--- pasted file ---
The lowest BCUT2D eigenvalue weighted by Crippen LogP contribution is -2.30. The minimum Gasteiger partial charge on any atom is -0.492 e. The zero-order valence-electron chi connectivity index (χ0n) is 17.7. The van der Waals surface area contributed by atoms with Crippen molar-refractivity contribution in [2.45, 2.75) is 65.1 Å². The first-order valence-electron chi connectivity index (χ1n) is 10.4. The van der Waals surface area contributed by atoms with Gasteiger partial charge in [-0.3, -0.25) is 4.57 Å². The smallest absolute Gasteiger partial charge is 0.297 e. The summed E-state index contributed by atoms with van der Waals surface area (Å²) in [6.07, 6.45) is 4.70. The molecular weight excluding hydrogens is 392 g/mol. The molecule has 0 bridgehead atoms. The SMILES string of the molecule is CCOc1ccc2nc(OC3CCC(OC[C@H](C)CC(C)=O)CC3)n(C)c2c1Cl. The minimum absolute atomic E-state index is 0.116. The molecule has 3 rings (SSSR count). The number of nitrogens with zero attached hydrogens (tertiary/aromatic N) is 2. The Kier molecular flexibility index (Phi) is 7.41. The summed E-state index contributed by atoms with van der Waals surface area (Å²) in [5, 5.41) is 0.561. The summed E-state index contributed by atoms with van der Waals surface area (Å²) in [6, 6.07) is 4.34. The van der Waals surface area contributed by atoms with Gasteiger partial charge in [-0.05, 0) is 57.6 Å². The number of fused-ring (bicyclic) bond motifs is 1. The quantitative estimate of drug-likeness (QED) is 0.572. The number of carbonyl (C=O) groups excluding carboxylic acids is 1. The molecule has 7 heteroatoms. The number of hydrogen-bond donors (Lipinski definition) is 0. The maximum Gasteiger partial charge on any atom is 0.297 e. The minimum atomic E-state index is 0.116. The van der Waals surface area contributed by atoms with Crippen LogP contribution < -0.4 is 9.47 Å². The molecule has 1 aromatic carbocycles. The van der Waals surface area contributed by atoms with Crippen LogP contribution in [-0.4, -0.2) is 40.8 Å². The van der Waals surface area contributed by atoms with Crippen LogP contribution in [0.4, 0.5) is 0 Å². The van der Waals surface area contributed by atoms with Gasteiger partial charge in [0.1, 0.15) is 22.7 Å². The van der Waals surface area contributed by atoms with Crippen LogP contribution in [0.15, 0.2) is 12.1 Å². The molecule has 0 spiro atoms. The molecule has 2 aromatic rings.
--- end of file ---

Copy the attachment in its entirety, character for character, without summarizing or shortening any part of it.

The lowest BCUT2D eigenvalue weighted by Crippen LogP contribution is -2.30. The minimum Gasteiger partial charge on any atom is -0.492 e. The zero-order valence-electron chi connectivity index (χ0n) is 17.7. The van der Waals surface area contributed by atoms with Crippen molar-refractivity contribution in [2.45, 2.75) is 65.1 Å². The first-order valence-electron chi connectivity index (χ1n) is 10.4. The van der Waals surface area contributed by atoms with Gasteiger partial charge in [-0.3, -0.25) is 4.57 Å². The smallest absolute Gasteiger partial charge is 0.297 e. The summed E-state index contributed by atoms with van der Waals surface area (Å²) in [6.07, 6.45) is 4.70. The molecular weight excluding hydrogens is 392 g/mol. The molecule has 0 bridgehead atoms. The SMILES string of the molecule is CCOc1ccc2nc(OC3CCC(OC[C@H](C)CC(C)=O)CC3)n(C)c2c1Cl. The minimum absolute atomic E-state index is 0.116. The molecule has 3 rings (SSSR count). The number of nitrogens with zero attached hydrogens (tertiary/aromatic N) is 2. The Kier molecular flexibility index (Phi) is 7.41. The summed E-state index contributed by atoms with van der Waals surface area (Å²) in [5, 5.41) is 0.561. The summed E-state index contributed by atoms with van der Waals surface area (Å²) in [6, 6.07) is 4.34. The van der Waals surface area contributed by atoms with Gasteiger partial charge in [-0.05, 0) is 57.6 Å². The number of fused-ring (bicyclic) bond motifs is 1. The quantitative estimate of drug-likeness (QED) is 0.572. The number of carbonyl (C=O) groups excluding carboxylic acids is 1. The molecule has 7 heteroatoms. The number of hydrogen-bond donors (Lipinski definition) is 0. The maximum Gasteiger partial charge on any atom is 0.297 e. The minimum atomic E-state index is 0.116. The van der Waals surface area contributed by atoms with Crippen LogP contribution < -0.4 is 9.47 Å². The molecule has 1 aromatic carbocycles. The van der Waals surface area contributed by atoms with Crippen LogP contribution in [-0.4, -0.2) is 40.8 Å². The van der Waals surface area contributed by atoms with Crippen LogP contribution in [0.4, 0.5) is 0 Å². The van der Waals surface area contributed by atoms with Gasteiger partial charge in [0.1, 0.15) is 22.7 Å². The van der Waals surface area contributed by atoms with Crippen LogP contribution in [0.15, 0.2) is 12.1 Å². The molecule has 0 spiro atoms. The molecule has 2 aromatic rings.